Simon says, put your hands on your head. Simon says, turn around. Put your hands down. Out! If that gives you flashbacks to standing in kindergarten, arms at your sides, while all your classmates point and stifle giggles, let's just say you're not the only one.

Who is Simon? And why do we have to do what he says? Daily Muse says this game is centuries-old and was originally called “Cicero dicit fac hoc”–Latin for “Cicero says do this.” Back in the times of Rome, when revered statesman Marcus Tullius Cicero said to do something, you did it.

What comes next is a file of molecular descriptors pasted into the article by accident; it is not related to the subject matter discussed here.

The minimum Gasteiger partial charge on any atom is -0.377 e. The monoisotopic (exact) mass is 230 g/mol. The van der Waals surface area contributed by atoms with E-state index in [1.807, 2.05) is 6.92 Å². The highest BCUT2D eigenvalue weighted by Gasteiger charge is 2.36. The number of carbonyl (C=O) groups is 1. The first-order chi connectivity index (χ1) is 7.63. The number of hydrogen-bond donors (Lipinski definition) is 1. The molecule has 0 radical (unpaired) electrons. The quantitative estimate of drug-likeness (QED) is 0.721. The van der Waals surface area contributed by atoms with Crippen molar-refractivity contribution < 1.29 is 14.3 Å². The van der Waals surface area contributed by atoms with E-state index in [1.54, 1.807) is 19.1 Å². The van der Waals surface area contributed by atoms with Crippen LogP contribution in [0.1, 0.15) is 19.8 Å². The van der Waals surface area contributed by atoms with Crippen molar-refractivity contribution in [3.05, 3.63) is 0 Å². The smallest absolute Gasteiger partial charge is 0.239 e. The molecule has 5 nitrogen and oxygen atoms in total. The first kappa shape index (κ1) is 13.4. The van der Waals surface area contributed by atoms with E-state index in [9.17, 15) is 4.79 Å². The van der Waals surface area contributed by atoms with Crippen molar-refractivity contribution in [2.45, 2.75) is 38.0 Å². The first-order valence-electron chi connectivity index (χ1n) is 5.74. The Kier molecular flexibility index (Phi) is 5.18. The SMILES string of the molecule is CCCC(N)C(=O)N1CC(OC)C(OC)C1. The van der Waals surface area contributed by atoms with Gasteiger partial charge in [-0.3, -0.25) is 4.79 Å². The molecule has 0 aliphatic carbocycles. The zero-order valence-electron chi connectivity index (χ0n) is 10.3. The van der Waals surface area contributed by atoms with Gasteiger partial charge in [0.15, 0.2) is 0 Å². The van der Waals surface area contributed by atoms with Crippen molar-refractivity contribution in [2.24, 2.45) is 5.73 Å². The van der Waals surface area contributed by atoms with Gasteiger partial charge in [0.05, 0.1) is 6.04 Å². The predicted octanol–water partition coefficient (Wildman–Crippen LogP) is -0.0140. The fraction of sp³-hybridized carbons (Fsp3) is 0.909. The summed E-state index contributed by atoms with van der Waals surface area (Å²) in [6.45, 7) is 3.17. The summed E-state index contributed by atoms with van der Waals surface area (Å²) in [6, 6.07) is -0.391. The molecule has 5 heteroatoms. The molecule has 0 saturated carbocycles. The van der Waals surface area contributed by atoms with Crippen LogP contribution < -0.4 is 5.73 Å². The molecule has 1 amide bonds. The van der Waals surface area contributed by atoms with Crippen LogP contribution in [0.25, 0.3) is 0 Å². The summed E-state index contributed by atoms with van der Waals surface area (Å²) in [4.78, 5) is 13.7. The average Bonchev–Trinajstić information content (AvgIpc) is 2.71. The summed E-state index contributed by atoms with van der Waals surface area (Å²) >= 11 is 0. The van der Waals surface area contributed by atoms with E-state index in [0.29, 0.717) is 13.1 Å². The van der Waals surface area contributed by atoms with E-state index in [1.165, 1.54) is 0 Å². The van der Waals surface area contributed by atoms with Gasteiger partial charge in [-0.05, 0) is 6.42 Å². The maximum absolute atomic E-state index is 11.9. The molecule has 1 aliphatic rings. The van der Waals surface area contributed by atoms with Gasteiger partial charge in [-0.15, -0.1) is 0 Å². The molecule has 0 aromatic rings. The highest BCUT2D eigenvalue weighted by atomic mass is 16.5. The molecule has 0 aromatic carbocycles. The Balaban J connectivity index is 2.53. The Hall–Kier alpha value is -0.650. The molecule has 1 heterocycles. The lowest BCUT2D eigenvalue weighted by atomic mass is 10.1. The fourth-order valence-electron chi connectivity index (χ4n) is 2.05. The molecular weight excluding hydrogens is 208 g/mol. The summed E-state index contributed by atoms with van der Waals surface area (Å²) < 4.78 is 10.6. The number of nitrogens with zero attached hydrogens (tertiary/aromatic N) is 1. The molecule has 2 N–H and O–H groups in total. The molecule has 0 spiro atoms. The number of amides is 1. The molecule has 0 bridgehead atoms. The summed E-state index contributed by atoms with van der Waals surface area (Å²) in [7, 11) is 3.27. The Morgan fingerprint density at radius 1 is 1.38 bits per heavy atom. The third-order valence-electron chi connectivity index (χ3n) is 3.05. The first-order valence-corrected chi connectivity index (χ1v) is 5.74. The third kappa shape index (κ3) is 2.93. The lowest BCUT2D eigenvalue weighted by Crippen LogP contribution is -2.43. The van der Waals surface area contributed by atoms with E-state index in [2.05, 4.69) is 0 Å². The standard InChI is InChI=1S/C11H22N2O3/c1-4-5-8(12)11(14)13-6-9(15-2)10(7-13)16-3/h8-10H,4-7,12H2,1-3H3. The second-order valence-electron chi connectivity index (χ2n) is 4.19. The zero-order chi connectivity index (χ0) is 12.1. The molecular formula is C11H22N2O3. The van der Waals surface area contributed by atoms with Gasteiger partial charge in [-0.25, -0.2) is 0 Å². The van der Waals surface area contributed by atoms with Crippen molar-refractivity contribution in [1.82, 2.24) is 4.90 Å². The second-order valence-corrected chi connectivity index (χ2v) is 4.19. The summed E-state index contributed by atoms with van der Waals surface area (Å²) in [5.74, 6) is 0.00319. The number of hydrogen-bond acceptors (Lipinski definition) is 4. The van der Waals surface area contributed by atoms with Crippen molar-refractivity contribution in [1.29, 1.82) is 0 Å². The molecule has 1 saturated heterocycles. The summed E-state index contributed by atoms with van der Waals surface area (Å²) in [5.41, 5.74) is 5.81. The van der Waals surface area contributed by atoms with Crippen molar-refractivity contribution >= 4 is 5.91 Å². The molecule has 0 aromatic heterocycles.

So, why Simon? According to Julie Glover, it's because of Simon De Montfort, a 13th century French-English noble, who commanded so much authority from those around him that he imprisoned King Henry III. She says, if your words outrank the king’s, you should be able to get schoolchildren to pat their heads and rub their tummies at the same time. Theoretically, of course. That’s awfully hard to do–especially while standing on one leg.

Wanna know where some other kids games came from? Follow Julie Glover at her website.